Prepare a hot grill.
To prepare the figs. Halve the figs and place a walnut half on the cut side of each. Wrap a slice of prosciutto around each fig half, only slightly overlapping the ends.
Grill the figs, add garnish and serve. Char the figs on the hot grill for about 30 to 45 seconds per side. The figs should be just warmed through and the prosciutto crisp in parts. Place the figs on small plates or a platter, atop the fig leaves if using, and serve with a bowl of the mint cream. Garnish with sprigs of mint on the side.
Corn Bread ~ From Frank Stitt’s Southern Table
2 cups self-rising yellow cornmeal (or substitute 2 cups regular cornmeal plus 1 teaspoon baking powder, 1 teaspoon baking soda, and 3/4 teaspoon salt)
1/2 cup all-purpose flour
3/4 cup whole milk
3/4 cup buttermilk
Scant 1/2 cup rendered bacon fat, 7 tablespoons unsalted butter melted, or scant 1/2 cup vegetable oil (or a mixture)
1 extra-large egg, lightly beaten
Preheat the oven to 450°F. Preheat an 8- to 9-inch cast-iron skillet in the hot oven. Place the cornmeal and flour in a large bowl and stir in the milks a little at a time, mixing with a large wooden spoon. The batter will be quite loose. Meanwhile, add the bacon fat to the preheated skillet, return it to the oven, and heat until the fat is very hot, about 5 minutes. Remove the skillet from the oven. Pour all but 1 tablespoon of the hot fat into the cornmeal mixture and stir to combine. Add the egg and stir to combine. Pour the cornmeal mixture into the hot skillet and immediately place it in the oven. Bake for 20 to 25 minutes, until golden brown. Remove from the oven and unmold. Serve hot.
*And, last but certainly not least, my most favorite. There isn’t aren’t enough good things I can say about this recipe. You absolutely must give it a try!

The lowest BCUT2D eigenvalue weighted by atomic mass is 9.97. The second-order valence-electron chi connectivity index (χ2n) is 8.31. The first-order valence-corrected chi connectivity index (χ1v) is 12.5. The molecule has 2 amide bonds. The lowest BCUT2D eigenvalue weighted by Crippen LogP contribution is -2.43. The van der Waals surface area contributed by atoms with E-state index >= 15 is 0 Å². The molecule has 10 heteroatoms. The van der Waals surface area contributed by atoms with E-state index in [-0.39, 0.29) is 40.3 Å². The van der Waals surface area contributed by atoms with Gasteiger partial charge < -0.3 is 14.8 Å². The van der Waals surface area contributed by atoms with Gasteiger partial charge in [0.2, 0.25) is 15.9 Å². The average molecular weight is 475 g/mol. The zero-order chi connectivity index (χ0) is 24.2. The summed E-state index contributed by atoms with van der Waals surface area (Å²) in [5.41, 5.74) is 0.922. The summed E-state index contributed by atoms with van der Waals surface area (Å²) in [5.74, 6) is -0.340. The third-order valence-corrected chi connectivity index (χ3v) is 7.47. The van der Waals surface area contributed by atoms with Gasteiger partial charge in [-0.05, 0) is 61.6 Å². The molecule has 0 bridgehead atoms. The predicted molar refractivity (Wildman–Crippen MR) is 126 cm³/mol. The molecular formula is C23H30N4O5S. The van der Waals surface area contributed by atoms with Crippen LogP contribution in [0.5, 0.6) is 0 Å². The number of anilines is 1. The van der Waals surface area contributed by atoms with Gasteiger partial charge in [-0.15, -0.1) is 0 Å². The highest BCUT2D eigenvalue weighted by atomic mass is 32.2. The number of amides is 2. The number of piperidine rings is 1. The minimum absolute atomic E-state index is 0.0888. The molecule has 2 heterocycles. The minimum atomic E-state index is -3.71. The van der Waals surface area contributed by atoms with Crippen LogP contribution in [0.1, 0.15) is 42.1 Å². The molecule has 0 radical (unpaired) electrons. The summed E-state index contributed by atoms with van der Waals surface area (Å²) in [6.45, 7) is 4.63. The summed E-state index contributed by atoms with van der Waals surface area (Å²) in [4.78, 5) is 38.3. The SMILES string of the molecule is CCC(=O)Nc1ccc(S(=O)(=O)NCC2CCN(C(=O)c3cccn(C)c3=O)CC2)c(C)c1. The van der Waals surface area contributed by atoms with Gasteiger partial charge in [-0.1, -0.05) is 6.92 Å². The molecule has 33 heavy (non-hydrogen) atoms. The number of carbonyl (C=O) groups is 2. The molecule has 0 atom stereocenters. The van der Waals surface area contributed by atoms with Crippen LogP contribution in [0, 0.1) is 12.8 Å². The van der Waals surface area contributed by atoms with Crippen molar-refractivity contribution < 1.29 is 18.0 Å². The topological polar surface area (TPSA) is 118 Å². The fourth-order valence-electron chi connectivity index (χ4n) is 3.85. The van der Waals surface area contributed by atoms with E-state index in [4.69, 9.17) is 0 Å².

Frank Stitt’s Shrimp and Stone-Ground Fontina Grits
2 Tbls. butter
1 shallot, minced
1/4 cup minced green onion
1/4 cup minced red bell pepper
3/4 cup halved grape tomatoes
2 tsp. minced fresh chives
1 pound peeled and deveined medium fresh shrimp
1/4 cup dry white wine
2 Tbls. fresh lemon juice
1/2 cup butter, softened
Stone-Ground Fontinia Grits (recipe follows)
Garnish, fresh dill, fresh thyme, chopped fresh chives, and sliced green onion
In a large skillet, melt 2 Tbls. butter over medium-high heat. Add shallot, green onion, and red bell pepper; cook, stirring frequently, for 4-5 minutes or until vegetables are tender. Add tomatoes, thyme, and chives; cook, stirring constantly, for 22 minutes. Add shrimp, and cook for 1 to 2 minutes or until shrimp begin to turn pink. Remove pan from heat, and spoon mixture into a large bowl, cover and keep warm. Add wine and lemon juice to skillet. Cook over medium-high heat until the mixture is reduced by half. Remove skillet from heat. Whisk in butter, 1 Tbls. at a time, whisking until butter is melted after each addition. Return shrimp mixture to skillet, and cook over medium heat, stirring constantly until shrimp are pink and firm. Divide shrimp mixture evenly among serving bowls. Using a small knife, unmold grits on top of each serving. Garnish with dill, thyme, chives, and green onion if desired.
Stone-Ground Fontina Grits
5 cups chicken broth
1/4 tsp. salt
1 cup stone-ground yellow grits – you definitely want stone-ground
1/2 cup heavy whipping cream
1 1/2 cups shredded fontina cheese
In a medium Dutch oven, bring broth and salt to a boil. Slowly add grits, stirring constantly. Reduce heat, and simmer, stirring frequently, for 30 minutes. Add cream, and cook, stirring frequently, for 10 to 20 minutes or until grits are very thick. Stir in cheese. Spoon grits mixture evenly into buttered ramekins, let stand 30 minutes or until set.
Dear friends, I hope you have enjoyed your visit ‘At Table,’ and will try some or all of Chef Stitt’s recipes. Although this post is rather long, please understand, there was much more I could have shared. Frank and Pardis Stitt are amazing people. A post could be written just about Pardis, her many accomplishments, contributions to the community, and her Persian background. (She and her family immigrated to the United States before the Islamic Revolution of 1979.) But most of all, I could not in good conscience, have shared Frank Stitt’s recipes without telling you a little about him.
Know I thank you for your visit.
I wish you happy times in the kitchen and beautiful moments ~ ‘At Your Table.’
“Yes!” he said. “That’s what we’re all after ~ a place that makes people feel good, that gives them a respite from all the horrors of the world with the happiness and comfort of good food. That’s the Holy Grail.” ~ Frank Stitt
Images: Highlands Bar and Grill.com, tumblr, and Pinterest